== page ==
BEIJING SHOULD ACCEPT INCREASING TAIWAN CONSCIOUSNESS: DPP LAWMAKER
Taipei, March 21 (CNA) Beijing should face and accept the increasing Taiwan-centric consciousness in Taiwan society, a lawmaker of the ruling Democratic Progressive Party (DPP) said Sunday.
Speaking at a forum hosted by CNA on Taiwan's democratization and cross-Taiwan Strait relations, Kuo Jeng-liang said that the development of Taiwan-centric consciousness has three stages, with its core concept moving from political power, sovereignty and national identity.
Noting that the development has prompted a reshuffle of domestic political forces, Kuo said that Beijing should face in a positive manner Taiwan's changing internal situation and accept that the nature of its politics has changed.
For President Chen Shui-bian, who won re-election a day earlier for another four-year term, Kuo said that dealing with the so-called three direct cross-strait links -- trade, transportation and postal services -- will be the most imminent problem for his administration.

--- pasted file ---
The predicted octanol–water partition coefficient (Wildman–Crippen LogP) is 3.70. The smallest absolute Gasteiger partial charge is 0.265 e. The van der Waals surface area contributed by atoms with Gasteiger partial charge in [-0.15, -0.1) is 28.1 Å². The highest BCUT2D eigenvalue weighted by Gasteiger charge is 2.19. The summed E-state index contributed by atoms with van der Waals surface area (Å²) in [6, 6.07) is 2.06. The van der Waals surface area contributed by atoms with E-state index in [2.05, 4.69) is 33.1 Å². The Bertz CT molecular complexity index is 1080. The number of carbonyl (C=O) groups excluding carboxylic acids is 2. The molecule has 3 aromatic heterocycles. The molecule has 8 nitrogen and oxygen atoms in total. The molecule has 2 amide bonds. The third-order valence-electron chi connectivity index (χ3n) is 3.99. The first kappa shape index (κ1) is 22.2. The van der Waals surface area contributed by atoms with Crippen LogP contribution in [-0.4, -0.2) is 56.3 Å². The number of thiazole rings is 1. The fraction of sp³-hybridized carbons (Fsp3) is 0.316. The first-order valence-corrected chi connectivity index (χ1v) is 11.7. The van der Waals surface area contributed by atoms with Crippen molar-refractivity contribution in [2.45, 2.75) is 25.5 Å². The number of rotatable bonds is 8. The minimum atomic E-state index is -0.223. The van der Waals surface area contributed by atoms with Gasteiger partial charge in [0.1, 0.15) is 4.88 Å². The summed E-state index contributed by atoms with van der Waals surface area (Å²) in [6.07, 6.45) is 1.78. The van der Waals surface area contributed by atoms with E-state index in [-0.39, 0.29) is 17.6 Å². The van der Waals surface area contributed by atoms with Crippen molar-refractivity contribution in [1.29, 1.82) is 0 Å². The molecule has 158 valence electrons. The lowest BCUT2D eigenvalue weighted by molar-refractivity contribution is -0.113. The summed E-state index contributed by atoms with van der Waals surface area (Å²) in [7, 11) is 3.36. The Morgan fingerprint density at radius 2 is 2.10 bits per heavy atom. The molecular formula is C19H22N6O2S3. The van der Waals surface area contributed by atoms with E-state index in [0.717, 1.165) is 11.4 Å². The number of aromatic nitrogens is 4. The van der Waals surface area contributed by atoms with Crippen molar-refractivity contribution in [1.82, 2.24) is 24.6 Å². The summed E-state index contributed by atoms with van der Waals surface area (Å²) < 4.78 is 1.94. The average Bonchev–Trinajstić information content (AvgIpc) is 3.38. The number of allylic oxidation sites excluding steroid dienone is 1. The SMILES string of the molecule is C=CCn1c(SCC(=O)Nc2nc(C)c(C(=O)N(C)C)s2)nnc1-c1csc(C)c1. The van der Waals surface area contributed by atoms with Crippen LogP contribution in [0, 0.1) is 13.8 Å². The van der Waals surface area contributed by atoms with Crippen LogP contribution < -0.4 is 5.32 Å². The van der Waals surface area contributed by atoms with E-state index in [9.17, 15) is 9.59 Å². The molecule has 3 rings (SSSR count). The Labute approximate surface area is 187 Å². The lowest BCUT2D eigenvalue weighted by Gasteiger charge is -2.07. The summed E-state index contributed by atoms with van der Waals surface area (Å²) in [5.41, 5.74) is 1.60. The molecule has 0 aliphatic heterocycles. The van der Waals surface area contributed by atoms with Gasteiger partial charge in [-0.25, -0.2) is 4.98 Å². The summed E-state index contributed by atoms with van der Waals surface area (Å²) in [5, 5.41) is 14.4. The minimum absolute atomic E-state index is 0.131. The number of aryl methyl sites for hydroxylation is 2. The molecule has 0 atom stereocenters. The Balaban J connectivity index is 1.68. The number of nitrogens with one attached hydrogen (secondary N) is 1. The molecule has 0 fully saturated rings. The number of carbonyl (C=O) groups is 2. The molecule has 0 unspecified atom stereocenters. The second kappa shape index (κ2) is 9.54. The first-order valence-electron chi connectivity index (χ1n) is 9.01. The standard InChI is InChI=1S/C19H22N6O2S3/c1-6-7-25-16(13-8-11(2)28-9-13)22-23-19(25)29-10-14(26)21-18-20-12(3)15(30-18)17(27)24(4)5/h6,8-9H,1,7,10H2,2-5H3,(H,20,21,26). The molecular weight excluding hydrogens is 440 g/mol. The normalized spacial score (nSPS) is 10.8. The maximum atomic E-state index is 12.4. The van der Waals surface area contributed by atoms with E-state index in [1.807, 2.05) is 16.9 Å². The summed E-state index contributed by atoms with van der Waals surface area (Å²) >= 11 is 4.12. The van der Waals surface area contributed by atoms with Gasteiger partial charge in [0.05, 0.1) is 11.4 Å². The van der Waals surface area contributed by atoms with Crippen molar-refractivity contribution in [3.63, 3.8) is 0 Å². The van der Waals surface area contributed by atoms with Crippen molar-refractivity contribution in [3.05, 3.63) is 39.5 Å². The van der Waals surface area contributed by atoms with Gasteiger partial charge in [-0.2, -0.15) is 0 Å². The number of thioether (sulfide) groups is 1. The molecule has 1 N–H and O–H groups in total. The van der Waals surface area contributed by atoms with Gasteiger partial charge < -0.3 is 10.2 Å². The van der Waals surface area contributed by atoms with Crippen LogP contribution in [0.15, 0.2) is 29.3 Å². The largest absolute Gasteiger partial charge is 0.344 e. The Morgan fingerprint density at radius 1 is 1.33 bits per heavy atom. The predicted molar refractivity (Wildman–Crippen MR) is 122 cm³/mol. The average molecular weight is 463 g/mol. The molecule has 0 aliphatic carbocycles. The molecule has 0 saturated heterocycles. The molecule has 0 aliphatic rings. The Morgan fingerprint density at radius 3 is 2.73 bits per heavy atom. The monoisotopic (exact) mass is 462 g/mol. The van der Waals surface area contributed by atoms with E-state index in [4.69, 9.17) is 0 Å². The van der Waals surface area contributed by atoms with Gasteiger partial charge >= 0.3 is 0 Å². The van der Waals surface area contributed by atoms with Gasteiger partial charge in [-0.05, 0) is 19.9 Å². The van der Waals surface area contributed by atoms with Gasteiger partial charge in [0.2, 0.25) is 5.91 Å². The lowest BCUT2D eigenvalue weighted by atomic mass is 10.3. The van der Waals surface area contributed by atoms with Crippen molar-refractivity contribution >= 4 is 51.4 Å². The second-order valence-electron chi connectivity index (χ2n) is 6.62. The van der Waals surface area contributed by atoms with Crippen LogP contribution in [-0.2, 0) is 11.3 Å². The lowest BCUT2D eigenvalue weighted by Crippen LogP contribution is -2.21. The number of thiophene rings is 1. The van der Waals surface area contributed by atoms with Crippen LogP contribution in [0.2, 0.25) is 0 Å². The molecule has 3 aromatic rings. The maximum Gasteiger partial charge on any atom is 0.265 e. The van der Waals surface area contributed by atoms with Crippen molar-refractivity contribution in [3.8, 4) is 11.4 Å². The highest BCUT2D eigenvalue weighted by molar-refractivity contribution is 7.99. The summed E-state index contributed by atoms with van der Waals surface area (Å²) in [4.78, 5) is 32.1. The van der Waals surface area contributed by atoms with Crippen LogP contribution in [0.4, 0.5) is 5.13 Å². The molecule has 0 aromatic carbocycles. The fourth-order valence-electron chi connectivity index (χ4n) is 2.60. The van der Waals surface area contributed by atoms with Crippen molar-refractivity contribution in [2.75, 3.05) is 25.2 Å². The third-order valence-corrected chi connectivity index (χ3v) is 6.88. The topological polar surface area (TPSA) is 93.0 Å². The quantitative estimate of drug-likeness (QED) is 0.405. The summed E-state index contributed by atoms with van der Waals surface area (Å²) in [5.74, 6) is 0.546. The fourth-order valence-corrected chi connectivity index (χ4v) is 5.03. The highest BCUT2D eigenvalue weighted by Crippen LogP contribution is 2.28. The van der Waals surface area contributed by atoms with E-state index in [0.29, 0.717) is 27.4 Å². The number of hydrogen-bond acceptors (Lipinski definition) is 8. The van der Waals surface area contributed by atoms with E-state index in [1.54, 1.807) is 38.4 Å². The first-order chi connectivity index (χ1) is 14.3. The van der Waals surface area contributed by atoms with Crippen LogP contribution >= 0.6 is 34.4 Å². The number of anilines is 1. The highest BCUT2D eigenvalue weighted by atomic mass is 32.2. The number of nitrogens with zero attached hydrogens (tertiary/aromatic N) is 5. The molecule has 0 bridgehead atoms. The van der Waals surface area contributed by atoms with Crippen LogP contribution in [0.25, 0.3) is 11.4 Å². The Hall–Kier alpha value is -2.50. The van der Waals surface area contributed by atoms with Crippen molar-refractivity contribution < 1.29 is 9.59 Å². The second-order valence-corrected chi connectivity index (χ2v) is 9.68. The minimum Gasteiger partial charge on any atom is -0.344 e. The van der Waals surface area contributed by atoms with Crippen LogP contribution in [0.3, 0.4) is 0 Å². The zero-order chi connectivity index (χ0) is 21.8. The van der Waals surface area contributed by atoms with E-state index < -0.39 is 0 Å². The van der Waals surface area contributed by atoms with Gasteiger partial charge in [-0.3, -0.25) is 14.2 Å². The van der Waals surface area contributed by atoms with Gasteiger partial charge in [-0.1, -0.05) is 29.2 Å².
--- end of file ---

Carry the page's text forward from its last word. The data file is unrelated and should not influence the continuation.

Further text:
Chao Chien-min, a professor with the Sun Yat-sen Graduate Institute of Social Science and Humanities of National Chengchi University, shared Kuo's view, saying that Taiwan-centric consciousness has reached an unprecedented height.
However, Chao noted, Taiwan-centric consciousness is not tantamount to Taiwan independence, but instead gives priority to Taiwan's insterests. The two sides of the Taiwan Strait will spend more time on crisis management rather than creating a sound framework for cross-strait interaction, he predicted.
The three direct links, writing a new constitution by 2006 and regaining the trust of the United States will also be major challenges for Chen's administration, Chao went on.
Chen Shei-saint, a legislator of the opposition Kuomintang, said that a middle-way force for dealing with cross-strait issues is emerging in Taiwan in light of the fact that both the ruling and opposition camps has been moving toward the center in handling cross-strait relations.
Following President Chen's re-election, Beijing should set aside the prerequisite of its "one China" principle if it wishes to increase cross-strait exchanges, he suggested.
(By Huang Kwang-chun)
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